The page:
Terry Hill with his dog Bella that was attacked by a big dog on the beach.
Terry Hill with his dog Bella that was attacked by a big dog on the beach. Alistair Brightman

'My dog has been attacked four times on the beach'

FED up pet owners have dubbed Hervey Bay's prolonged spate of beach attacks and killings by unleashed dogs as an 'epidemic'.

Terry Hill has unleashed his anger at disobedient dog owners who fail to control their pets after he and his Jack Russell Bella were attacked by a large dog along a stretch of beach between Pialba and Point Vernon.

It was the fourth time Mr Hill and Bella had encountered unrestrained and violent dogs and the same beach where a separate fatal dog attack in September shocked the community which led to the council to tighten its watch on pet owners.

It was the worst attack on Bella yet, she survived but was left bleeding and covered in teeth marks.

Due to frequently witnessing and becoming a victim to dog attacks, Mr Hill has been prompted to carry a stick with him on walks to defend himself.

Since July 1, the council has issued 77 animal management fines with 46 of those issued after September when council clamped down on dog laws.

Mr Hill told the Chronicle he wants to see muzzles forced upon dangerous dogs especially if they are off leash.

He said three-year-old Bella, a usually cheerful dog who relishes running about in the surf, has not herself in the aftermath.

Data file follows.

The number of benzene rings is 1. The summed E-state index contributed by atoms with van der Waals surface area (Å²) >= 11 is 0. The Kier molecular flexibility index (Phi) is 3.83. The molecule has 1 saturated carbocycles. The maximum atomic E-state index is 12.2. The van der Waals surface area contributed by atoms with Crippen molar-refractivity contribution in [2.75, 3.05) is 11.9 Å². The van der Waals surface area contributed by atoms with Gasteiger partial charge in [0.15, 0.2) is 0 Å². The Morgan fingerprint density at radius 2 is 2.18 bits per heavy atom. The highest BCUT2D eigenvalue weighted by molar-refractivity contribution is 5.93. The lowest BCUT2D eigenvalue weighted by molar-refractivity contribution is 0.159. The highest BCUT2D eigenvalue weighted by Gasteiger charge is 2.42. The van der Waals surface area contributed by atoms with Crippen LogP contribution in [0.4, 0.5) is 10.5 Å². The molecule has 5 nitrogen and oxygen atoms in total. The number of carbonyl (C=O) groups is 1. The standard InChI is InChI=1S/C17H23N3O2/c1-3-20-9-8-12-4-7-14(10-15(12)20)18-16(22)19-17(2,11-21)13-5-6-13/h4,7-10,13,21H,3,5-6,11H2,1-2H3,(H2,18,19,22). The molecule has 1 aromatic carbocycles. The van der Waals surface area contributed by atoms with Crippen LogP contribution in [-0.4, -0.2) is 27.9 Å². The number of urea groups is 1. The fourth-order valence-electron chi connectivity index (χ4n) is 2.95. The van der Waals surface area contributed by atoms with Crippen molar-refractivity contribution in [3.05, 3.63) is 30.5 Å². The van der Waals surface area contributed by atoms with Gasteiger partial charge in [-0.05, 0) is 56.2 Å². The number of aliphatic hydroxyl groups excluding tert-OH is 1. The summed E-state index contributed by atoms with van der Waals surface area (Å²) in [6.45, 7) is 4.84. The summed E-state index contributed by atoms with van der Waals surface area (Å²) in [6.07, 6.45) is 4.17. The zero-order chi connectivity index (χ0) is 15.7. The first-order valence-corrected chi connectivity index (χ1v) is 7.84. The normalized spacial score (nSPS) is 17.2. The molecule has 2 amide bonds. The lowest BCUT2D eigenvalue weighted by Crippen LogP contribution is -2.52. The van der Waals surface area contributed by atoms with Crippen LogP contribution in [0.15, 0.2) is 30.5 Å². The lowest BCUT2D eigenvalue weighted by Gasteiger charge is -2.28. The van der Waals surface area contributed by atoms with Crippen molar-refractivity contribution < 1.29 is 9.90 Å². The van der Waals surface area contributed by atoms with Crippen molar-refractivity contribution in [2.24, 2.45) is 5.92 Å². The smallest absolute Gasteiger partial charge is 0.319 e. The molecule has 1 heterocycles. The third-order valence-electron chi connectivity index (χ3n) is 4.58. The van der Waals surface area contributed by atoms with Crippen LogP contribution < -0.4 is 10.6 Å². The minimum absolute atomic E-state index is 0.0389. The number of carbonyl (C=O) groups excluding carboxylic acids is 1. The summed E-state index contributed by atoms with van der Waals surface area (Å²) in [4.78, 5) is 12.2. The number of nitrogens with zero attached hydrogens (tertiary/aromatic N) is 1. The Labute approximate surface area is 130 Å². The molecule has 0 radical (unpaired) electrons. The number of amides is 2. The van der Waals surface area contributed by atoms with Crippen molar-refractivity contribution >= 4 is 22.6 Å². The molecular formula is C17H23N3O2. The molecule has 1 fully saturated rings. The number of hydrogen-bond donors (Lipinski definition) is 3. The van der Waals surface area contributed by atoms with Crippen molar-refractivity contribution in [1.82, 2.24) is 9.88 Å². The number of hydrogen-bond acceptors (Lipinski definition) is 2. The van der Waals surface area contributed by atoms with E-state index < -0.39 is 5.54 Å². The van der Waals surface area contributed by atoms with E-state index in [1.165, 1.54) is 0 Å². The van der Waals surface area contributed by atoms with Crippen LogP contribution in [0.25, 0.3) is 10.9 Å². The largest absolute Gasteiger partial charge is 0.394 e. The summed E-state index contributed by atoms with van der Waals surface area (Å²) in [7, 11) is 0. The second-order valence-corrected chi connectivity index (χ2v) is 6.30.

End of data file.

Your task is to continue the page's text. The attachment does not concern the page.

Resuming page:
She has become frightened and on edge, even randomly urinating herself - something out of character for her.

"The owners of the attacking dogs, they don't care - they're not the ones who have to pay vet bills," Mr Hill said.

"If something happened to her, I don't know what I'd do."

Fraser Coast Regional Council CEO Ken Diehm hinted at the possibility of harsher laws coming for irresponsible dog owners in 2019.

He said a planning review of animal management local laws will allow frustrated pet owners to voice their concerns.

The review will include existing dog leashed and off-leash areas, prohibited dog off-leash as well as fines in line with the growing community concern about roaming animals.

"Council Animal Management staff are actively monitoring the foreshore to issue fines and hand out responsible pet ownership education pamphlets," Mr Diehm said.

"In the end it comes down to pet owners. They are responsible for obeying the regulations, training and controlling their pets."

A list of off leash walking areas is available at frasercoast.qld.gov.au/dog-off-leash-areas.



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